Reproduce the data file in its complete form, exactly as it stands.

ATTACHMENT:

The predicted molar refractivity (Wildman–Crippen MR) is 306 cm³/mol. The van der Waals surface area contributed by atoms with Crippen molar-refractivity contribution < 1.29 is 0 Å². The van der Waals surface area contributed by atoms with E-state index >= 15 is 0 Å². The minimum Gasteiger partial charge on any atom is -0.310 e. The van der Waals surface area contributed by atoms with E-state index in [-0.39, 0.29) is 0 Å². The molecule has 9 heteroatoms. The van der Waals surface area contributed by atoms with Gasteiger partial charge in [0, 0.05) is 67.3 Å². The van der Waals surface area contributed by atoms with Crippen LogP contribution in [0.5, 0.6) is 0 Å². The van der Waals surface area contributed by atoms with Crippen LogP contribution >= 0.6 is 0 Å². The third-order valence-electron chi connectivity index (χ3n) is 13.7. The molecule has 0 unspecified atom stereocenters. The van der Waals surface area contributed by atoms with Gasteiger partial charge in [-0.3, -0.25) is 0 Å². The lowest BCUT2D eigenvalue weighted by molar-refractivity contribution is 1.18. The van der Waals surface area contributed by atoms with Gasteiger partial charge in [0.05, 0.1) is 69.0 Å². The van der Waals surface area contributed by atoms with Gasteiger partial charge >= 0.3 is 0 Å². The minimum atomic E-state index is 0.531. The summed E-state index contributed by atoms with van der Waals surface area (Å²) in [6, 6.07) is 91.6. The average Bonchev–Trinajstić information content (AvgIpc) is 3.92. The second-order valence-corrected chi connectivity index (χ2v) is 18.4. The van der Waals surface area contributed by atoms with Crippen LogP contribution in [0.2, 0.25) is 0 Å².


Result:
The predicted molar refractivity (Wildman–Crippen MR) is 306 cm³/mol. The van der Waals surface area contributed by atoms with Crippen molar-refractivity contribution < 1.29 is 0 Å². The van der Waals surface area contributed by atoms with E-state index >= 15 is 0 Å². The minimum Gasteiger partial charge on any atom is -0.310 e. The van der Waals surface area contributed by atoms with E-state index in [-0.39, 0.29) is 0 Å². The molecule has 9 heteroatoms. The van der Waals surface area contributed by atoms with Gasteiger partial charge in [0, 0.05) is 67.3 Å². The van der Waals surface area contributed by atoms with Crippen LogP contribution in [0.5, 0.6) is 0 Å². The van der Waals surface area contributed by atoms with Crippen LogP contribution >= 0.6 is 0 Å². The third-order valence-electron chi connectivity index (χ3n) is 13.7. The molecule has 0 unspecified atom stereocenters. The van der Waals surface area contributed by atoms with Gasteiger partial charge in [-0.3, -0.25) is 0 Å². The lowest BCUT2D eigenvalue weighted by molar-refractivity contribution is 1.18. The van der Waals surface area contributed by atoms with Gasteiger partial charge in [0.05, 0.1) is 69.0 Å². The van der Waals surface area contributed by atoms with Gasteiger partial charge >= 0.3 is 0 Å². The minimum atomic E-state index is 0.531. The summed E-state index contributed by atoms with van der Waals surface area (Å²) in [6, 6.07) is 91.6. The average Bonchev–Trinajstić information content (AvgIpc) is 3.92. The second-order valence-corrected chi connectivity index (χ2v) is 18.4. The van der Waals surface area contributed by atoms with Crippen LogP contribution in [0.2, 0.25) is 0 Å².